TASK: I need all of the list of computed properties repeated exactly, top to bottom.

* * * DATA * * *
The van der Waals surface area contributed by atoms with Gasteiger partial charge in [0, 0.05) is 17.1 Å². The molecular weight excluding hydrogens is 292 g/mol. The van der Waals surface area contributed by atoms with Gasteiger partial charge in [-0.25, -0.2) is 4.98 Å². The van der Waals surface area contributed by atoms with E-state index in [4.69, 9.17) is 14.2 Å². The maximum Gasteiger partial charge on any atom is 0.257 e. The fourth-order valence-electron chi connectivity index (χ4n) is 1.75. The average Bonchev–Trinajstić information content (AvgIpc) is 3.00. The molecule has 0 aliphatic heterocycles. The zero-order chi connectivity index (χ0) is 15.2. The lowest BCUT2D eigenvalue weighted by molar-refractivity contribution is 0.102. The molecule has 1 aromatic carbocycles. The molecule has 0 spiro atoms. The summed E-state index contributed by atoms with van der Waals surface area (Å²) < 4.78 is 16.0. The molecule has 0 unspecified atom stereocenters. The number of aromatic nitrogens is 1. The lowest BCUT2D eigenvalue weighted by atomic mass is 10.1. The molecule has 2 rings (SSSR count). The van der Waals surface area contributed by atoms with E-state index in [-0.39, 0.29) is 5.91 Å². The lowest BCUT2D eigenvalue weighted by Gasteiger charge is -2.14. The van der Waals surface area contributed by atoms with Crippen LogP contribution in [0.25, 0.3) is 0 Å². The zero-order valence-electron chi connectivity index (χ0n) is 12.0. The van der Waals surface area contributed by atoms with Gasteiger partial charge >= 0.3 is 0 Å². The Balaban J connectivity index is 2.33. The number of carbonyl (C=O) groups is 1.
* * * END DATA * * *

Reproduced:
The van der Waals surface area contributed by atoms with Gasteiger partial charge in [0, 0.05) is 17.1 Å². The molecular weight excluding hydrogens is 292 g/mol. The van der Waals surface area contributed by atoms with Gasteiger partial charge in [-0.25, -0.2) is 4.98 Å². The van der Waals surface area contributed by atoms with E-state index in [4.69, 9.17) is 14.2 Å². The maximum Gasteiger partial charge on any atom is 0.257 e. The fourth-order valence-electron chi connectivity index (χ4n) is 1.75. The average Bonchev–Trinajstić information content (AvgIpc) is 3.00. The molecule has 0 aliphatic heterocycles. The zero-order chi connectivity index (χ0) is 15.2. The lowest BCUT2D eigenvalue weighted by molar-refractivity contribution is 0.102. The molecule has 1 aromatic carbocycles. The molecule has 0 spiro atoms. The summed E-state index contributed by atoms with van der Waals surface area (Å²) < 4.78 is 16.0. The molecule has 0 unspecified atom stereocenters. The number of aromatic nitrogens is 1. The lowest BCUT2D eigenvalue weighted by atomic mass is 10.1. The molecule has 2 rings (SSSR count). The van der Waals surface area contributed by atoms with E-state index in [-0.39, 0.29) is 5.91 Å². The lowest BCUT2D eigenvalue weighted by Gasteiger charge is -2.14. The van der Waals surface area contributed by atoms with Crippen LogP contribution in [0.25, 0.3) is 0 Å². The zero-order valence-electron chi connectivity index (χ0n) is 12.0. The van der Waals surface area contributed by atoms with Gasteiger partial charge >= 0.3 is 0 Å². The Balaban J connectivity index is 2.33. The number of carbonyl (C=O) groups is 1.